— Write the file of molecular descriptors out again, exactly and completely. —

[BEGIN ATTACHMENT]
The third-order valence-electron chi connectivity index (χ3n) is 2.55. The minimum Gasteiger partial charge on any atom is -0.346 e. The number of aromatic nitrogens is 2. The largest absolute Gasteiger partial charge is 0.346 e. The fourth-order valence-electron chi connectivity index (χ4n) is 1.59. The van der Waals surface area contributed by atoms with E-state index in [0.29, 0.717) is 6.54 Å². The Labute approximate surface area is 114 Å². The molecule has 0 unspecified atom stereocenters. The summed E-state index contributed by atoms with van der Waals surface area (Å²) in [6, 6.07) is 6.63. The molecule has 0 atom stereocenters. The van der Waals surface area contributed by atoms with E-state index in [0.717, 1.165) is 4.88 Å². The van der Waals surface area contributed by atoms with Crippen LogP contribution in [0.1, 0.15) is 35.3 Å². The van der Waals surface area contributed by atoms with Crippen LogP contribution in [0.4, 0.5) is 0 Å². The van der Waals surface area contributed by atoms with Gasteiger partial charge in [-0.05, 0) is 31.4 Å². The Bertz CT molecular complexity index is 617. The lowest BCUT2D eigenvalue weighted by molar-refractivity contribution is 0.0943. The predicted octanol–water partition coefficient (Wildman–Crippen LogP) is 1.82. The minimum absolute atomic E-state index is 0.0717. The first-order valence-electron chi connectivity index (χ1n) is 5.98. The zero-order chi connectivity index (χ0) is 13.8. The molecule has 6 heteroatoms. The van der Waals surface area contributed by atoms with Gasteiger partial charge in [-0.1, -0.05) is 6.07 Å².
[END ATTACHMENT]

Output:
The third-order valence-electron chi connectivity index (χ3n) is 2.55. The minimum Gasteiger partial charge on any atom is -0.346 e. The number of aromatic nitrogens is 2. The largest absolute Gasteiger partial charge is 0.346 e. The fourth-order valence-electron chi connectivity index (χ4n) is 1.59. The van der Waals surface area contributed by atoms with E-state index in [0.29, 0.717) is 6.54 Å². The Labute approximate surface area is 114 Å². The molecule has 0 unspecified atom stereocenters. The summed E-state index contributed by atoms with van der Waals surface area (Å²) in [6, 6.07) is 6.63. The molecule has 0 atom stereocenters. The van der Waals surface area contributed by atoms with E-state index in [0.717, 1.165) is 4.88 Å². The van der Waals surface area contributed by atoms with Crippen LogP contribution in [0.1, 0.15) is 35.3 Å². The van der Waals surface area contributed by atoms with Crippen LogP contribution in [0.4, 0.5) is 0 Å². The van der Waals surface area contributed by atoms with Gasteiger partial charge in [-0.05, 0) is 31.4 Å². The Bertz CT molecular complexity index is 617. The lowest BCUT2D eigenvalue weighted by molar-refractivity contribution is 0.0943. The predicted octanol–water partition coefficient (Wildman–Crippen LogP) is 1.82. The minimum absolute atomic E-state index is 0.0717. The first-order valence-electron chi connectivity index (χ1n) is 5.98. The zero-order chi connectivity index (χ0) is 13.8. The molecule has 6 heteroatoms. The van der Waals surface area contributed by atoms with Gasteiger partial charge in [-0.1, -0.05) is 6.07 Å².